Winter Care of a Fig Tree


There are many varieties of fig trees available in North America. Of these varieties most are intolerant of cold weather. Temperatures that reach below 10 degrees Fahrenheit will kill the upper portion of most fig tree varieties, which will come back from the root system only if the ground has not completely frozen too. Small bush-type figs will be easier to protect against winter weather than full-size trees. In both cases, the upper limbs must be protected from cold temperatures so as not to kill the foliage and fruit-bearing portions of the tree.

Step 1

Construct a circular cage from the woven wire fencing around the fig tree you wish to protect. The cage can have the same diameter as the outermost limbs of the fig tree. In cases where the limbs have a long reach, you may wish to prune them back. A typical diameter for the cage is from 6 to 8 feet. A 6-foot-diameter cage will require approximately 28 feet of fencing, and an 8-foot cage will use about 50 feet.

Step 2

Tie the ends of the fencing together with a piece of steel tie wire, using the pliers. Twist the wire though both ends of the piece of fencing to help the cage hold its form.

Step 3

Stuff the cage with straw mulch to insulate the tree from the winter weather. Fill the first cage to the top with straw. Keep the woven wire fencing cage centered on the fig tree's main trunk or on the smaller bush type limbs (the tree's variety will determine the type of upper limb structure it has).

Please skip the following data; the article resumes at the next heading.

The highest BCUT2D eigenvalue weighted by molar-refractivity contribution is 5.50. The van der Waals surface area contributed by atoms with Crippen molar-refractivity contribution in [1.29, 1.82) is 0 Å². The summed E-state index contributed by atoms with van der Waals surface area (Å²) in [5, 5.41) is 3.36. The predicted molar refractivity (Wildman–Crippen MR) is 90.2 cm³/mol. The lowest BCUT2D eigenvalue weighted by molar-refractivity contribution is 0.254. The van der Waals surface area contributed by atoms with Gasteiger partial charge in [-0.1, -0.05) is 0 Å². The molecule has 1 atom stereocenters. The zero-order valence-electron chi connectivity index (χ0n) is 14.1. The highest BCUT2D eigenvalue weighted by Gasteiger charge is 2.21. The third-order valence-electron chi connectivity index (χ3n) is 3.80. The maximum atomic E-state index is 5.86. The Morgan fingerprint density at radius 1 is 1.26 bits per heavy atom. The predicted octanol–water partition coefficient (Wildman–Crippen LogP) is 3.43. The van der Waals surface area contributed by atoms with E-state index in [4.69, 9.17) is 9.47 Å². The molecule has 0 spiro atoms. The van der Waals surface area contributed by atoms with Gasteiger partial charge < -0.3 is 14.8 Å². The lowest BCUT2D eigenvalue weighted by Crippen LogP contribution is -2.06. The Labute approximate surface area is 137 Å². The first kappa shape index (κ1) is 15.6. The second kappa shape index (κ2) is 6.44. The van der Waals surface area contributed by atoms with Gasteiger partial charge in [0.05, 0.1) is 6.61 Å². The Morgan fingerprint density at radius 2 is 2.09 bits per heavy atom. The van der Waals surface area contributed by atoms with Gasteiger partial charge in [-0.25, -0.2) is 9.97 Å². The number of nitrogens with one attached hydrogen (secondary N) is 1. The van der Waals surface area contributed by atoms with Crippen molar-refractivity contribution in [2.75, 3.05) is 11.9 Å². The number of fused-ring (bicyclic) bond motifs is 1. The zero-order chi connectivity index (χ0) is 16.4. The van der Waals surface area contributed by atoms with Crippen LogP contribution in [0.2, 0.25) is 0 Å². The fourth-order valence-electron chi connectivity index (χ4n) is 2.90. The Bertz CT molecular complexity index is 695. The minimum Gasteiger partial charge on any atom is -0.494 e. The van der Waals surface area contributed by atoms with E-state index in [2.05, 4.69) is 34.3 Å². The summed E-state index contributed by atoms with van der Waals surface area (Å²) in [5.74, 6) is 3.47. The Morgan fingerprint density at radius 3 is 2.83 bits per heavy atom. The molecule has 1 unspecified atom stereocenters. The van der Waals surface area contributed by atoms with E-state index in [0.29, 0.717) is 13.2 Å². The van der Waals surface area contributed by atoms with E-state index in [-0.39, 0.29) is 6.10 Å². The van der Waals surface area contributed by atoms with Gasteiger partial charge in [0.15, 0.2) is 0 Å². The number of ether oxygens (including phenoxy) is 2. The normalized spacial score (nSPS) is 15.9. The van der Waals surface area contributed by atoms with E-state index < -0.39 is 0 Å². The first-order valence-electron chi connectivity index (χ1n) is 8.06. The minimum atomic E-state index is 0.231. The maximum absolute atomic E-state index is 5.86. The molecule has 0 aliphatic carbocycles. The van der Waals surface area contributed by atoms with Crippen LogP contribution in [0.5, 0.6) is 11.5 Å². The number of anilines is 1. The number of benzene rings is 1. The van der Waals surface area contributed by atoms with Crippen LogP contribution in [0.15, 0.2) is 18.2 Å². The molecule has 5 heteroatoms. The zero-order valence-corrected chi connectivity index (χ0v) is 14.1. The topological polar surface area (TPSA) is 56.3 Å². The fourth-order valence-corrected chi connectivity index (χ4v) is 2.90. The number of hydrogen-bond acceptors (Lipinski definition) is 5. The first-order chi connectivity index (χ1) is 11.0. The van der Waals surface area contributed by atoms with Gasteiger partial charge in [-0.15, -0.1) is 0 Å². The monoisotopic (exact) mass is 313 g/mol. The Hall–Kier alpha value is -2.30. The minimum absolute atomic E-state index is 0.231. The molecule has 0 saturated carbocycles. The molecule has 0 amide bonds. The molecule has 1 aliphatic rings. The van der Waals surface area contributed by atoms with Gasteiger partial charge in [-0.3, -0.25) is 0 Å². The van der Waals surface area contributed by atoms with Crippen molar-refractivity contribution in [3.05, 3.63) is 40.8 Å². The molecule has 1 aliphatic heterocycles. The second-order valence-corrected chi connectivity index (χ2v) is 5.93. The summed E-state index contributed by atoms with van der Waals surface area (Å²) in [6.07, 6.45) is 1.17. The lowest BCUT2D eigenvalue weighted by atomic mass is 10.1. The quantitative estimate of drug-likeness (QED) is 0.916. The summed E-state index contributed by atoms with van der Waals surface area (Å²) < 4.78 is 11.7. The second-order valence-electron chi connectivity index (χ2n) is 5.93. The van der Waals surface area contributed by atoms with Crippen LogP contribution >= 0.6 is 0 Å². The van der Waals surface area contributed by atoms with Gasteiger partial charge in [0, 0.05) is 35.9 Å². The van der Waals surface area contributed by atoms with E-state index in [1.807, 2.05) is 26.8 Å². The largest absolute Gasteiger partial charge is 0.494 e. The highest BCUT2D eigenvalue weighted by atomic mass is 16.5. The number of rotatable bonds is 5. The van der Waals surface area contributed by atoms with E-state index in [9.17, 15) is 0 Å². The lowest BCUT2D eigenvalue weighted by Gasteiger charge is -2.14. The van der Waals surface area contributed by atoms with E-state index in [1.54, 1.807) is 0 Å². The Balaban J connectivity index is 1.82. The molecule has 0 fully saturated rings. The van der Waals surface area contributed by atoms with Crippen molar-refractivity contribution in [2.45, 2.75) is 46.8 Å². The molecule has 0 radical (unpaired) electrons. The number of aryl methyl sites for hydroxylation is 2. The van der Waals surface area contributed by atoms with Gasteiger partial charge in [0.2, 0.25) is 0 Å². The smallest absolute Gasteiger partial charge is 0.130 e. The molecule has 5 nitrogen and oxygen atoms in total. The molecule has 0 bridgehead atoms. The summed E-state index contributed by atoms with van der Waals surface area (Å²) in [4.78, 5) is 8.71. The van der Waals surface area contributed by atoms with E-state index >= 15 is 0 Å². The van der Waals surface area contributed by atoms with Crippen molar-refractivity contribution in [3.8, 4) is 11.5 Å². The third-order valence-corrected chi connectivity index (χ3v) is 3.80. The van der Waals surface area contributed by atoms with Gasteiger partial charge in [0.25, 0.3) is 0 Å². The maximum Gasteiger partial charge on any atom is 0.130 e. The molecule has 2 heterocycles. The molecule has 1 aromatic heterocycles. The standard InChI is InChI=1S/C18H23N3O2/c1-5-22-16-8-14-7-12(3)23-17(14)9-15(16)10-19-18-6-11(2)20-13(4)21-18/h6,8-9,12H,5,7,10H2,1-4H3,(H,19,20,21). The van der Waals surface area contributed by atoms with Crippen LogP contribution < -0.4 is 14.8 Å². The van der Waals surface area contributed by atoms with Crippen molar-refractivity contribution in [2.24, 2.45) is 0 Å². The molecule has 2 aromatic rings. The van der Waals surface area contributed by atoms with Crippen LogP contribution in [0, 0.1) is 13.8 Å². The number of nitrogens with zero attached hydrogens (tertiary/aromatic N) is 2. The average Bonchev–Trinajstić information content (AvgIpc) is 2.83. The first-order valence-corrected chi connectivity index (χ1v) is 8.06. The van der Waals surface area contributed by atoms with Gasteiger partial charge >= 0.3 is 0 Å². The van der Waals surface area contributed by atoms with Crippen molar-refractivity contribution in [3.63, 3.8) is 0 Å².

Step 4

Make a second cage to fit on top of the first. The second cage will be held together in the same manner as the first one. Connect the top of the first cage to the bottom of the second cage using more tie wire. Attach the two cages in several places around their perimeter. The overall height of the cage should now be 8 feet, if you're using 4-foot-high woven wire fencing.

Step 5

Fill the second cage with straw to its top.

Step 6

Cover the entire cage structure with a heavy-duty tarp. Secure the tarp to the straw-filled cage structure with the nylon rope.

Step 7

Remove the tarp, straw and cage when all threat of cold weather and frost have passed from your location.

Things You'll Need

  • Woven wire fencing (4 feet high)
  • Pliers
  • Steel tie wire
  • Straw mulch
  • Heavy-duty tarp
  • Nylon rope


  • New Mexico State University: Fig Tree Winter Protection
  • North Dakota extension Service: Questions on Figs
Keywords: wintering figs, fig protection, freeze trees

About this Author

G. K. Bayne is a freelance writer, currently writing for Demand Studios where her expertise in back-to-basics, computers and electrical equipment are the basis of her body of work. Bayne began her writing career in 1975 and has written for Demand since 2007.